H. Clay Fisk, Superintendent of the city schools of Nowata, was born in Altoona, Kansas, on the 8th of August, 1887, a son of F. M. and Mary (Matkin) Fisk. The father came to Oklahoma at the opening of the Cherokee strip, making the run on the back of a bucking mule, and secured a claim of one hundred and sixty acres near Cherokee in Alfalfa County.
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In the acquirement of an education H. Clay Fisk attended the rural schools of Alfalfa County until he had finished the eighth grade, when he enrolled in the Stella Academy at Cherokee, where he was a student for sometime. He was graduated from the Northwestern State Normal School at Alva, this state, in 1910, and for the following year was principal of the Cherokee high school. He then returned to the Northwestern State Normal School as assistant instructor in the chemistry department and was active in that connection for one and one-half years, at the termination of which time he resigned and took a course at the University of Kansas for an A. B. degree. Professor Fisk was then Superintendent of the schools at Cherokee for three years, again resigning to take the B. S. degree at the University of Kansas. After receiving that degree he was, in 1917, elected Superintendent of the city schools of Nowata, a position which he has continued to hold. Since he assumed the duties of Superintendent the new high school building has been erected and also a new high school for the colored children. When he first took charge of the schools there were but eighty-five pupils in the high school, while today there are three hundred and twenty-six, and in the colored high school there are seventy-five pupils. The high schools now boast physical training departments, commercial departments and musical departments, and courses in journalism and public speaking have been added to the curriculum. A salaried playground supervisor is now maintained by the board of education and a Y. W. C. A. has been organized for the girls, while the Hi Y Club is the boys’ society. The high schools have strong debating and literary societies and Professor Fisk may well be proud of the institutions of learning in whose development he has been the dominant factor. The Nowata high school is now a member of the North Central Association of High Schools. Next spring a pageant is to be put on by the pupils of the Nowata schools, depicting the history of Nowata and this section of Oklahoma from the days when this land was under the control of the Indians to the advent of the white man and the subsequent evolution of the cow-puncher. The pageant will include over a thousand people, and moving pictures will be taken of it for display throughout the country.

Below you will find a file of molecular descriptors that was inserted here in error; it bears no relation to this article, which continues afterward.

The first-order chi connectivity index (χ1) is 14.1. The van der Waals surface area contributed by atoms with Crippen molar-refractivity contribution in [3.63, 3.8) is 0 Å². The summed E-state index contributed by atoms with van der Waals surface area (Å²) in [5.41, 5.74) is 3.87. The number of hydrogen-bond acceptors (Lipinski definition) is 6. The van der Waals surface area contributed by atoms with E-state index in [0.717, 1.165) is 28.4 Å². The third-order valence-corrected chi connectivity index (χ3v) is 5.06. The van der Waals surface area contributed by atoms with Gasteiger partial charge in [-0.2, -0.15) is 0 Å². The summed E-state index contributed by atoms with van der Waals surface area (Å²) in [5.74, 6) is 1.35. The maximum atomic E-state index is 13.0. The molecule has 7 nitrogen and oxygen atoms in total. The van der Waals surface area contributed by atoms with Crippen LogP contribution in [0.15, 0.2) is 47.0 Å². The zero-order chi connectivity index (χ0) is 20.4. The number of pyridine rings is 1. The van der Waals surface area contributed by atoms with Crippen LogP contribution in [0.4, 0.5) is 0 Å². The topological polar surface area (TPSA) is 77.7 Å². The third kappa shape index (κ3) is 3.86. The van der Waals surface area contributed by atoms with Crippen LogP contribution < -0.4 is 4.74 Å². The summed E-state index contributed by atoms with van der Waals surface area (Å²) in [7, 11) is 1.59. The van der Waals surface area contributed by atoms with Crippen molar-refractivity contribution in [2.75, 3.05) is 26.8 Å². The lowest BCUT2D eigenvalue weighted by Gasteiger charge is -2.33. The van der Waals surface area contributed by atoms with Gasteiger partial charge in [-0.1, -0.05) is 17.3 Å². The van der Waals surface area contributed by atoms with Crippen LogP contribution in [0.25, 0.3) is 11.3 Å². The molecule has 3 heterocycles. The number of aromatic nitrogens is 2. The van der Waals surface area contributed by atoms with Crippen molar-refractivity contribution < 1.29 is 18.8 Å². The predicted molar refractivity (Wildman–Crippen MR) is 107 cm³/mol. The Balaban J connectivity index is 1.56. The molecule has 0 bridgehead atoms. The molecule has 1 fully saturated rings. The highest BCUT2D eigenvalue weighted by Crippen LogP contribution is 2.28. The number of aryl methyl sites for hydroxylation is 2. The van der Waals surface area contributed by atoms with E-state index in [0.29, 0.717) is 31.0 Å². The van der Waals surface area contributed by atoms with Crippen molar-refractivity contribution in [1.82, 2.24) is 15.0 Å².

In 1913 was celebrated the marriage of H. Clay Fisk to Miss Jennie Vinson, a daughter of A. G. and Mary (McGill) Vinson, the latter a native of Tennessee. For eighteen years Mr. Vinson has been head of the geographical and agricultural departments of the Northwestern Normal School of Oklahoma.
Fraternally Professor Fisk is identified with the Masons and he is conceded to be an exemplary member of the craft. While attending the University of Kansas he became affiliated with the Acacia fraternity. As a public-spirited and representative citizen of Nowata he is one of the active members of the Rotary Club. He is tireless in his devotion to the educational interests of this community and that the residents of Nowata have every faith in him is evidenced by his continued election to the office of Superintendent.